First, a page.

Some surprising news this morning: the Greek prime minister declares “no more austerity”. Can this really be true?
Greek Prime Minister Antonis Samaras on Saturday promised his recession-weary nation that there would be “no more austerity measures” as international creditors prolonged an audit of crisis reforms. “There will be no more austerity measures,” Samaras said in a televised speech to his conservative party’s political committee. “And as soon as growth sets in, relief measures will slowly begin,” Samaras said. But he noted that Greece’s ailing economy was “out of intensive care, not out of the hospital.”
It is important to understand what an austerity cease-fire means. It stops the rise in taxes and halts the cuts in government spending. That’s all. The cease-fire does not in itself bring forward any reforms to the economy: there are no changes to government spending programs, no changes to the tax system and no reforms that otherwise would boost economic activity.
Therefore, the prospect of an improvement in the Greek economy is only marginally better if the prime minister can actually deliver on his promise. The marginal improvement consists, plainly, of avoiding a certain collapse under the pressure of austerity. That will not help spark any recovery.
The key issue, though, is whether or not government will actually be able to keep its no-more-austerity promise. As we go back to EUbusiness.com, we learn that the pressure for deficit-reducing spending cuts is still on:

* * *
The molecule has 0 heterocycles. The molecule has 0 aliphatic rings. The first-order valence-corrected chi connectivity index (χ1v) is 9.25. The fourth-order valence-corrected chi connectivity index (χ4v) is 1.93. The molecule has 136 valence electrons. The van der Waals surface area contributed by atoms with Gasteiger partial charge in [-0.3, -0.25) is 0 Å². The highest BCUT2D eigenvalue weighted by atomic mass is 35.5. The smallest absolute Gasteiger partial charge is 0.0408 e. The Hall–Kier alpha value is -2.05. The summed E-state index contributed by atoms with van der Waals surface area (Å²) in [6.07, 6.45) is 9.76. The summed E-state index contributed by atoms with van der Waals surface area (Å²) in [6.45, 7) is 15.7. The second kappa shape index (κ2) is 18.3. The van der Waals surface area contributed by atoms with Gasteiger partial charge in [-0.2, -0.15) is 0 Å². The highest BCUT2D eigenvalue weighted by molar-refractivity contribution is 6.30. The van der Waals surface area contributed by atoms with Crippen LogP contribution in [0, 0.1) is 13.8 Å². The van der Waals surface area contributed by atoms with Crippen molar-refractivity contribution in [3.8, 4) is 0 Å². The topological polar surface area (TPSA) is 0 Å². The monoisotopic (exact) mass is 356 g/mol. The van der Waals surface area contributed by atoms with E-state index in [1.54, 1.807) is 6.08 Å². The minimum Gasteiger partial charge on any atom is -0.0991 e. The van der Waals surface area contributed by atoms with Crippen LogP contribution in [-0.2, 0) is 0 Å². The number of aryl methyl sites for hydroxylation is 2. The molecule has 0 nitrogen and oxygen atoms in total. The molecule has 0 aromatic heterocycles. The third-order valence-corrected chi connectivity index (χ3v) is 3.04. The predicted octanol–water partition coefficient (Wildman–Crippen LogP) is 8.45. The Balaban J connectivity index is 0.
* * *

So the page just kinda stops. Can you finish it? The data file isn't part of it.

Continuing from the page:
Representatives from the so-called troika of Greece’s creditors — the European Union, the European Central Bank and the International Monetary Fund — are currently reviewing the steps Greece has taken to meet its multi-billion bailout obligations. Thorny issues that Athens still needs to address include shrinking the number of jobs in the public sector, speed up privatisation plans and recapitalise four of its main banks. … Under the bailout conditions adopted last year, Greece needs to cut public sector workers by 25,000 in 2013 and a total of 150,000 by the end of 2015. The job cuts have sparked friction with Samaras’ junior coalition partner Fotis Kouvelis, head of the moderate Democratic Left party, who is citing Greece’s soaring unemployment rate.
And all of this without cutting taxes to stimulate the private sector. In other words, a lingering austerity pressure.
If Greece does indeed abandon austerity, it would be a relief in the short term that would probably help the country avoid a political collapse. It would also inspire other countries in similar situations – Italy, Portugal, Spain, even France and down the road the Netherlands – to do the same. That said, since the underlying problems, caused by an overbloated welfare state and excessive taxes to pay for it, will remain, then so will the budget deficit.
If there was a major flight from austerity, the EU would effectively be left with member states that turned their back on the deficit-capping stability and growth pact. That, in turn, would shake the foundations of the euro.
For this reason, I find it unlikely that the EU and the ECB will allow Greece to simply stop austerity. More likely is a moratorium for a year, and then a return to the same policies under the auspices that the economy is “improving” and strong enough to endure more of the same.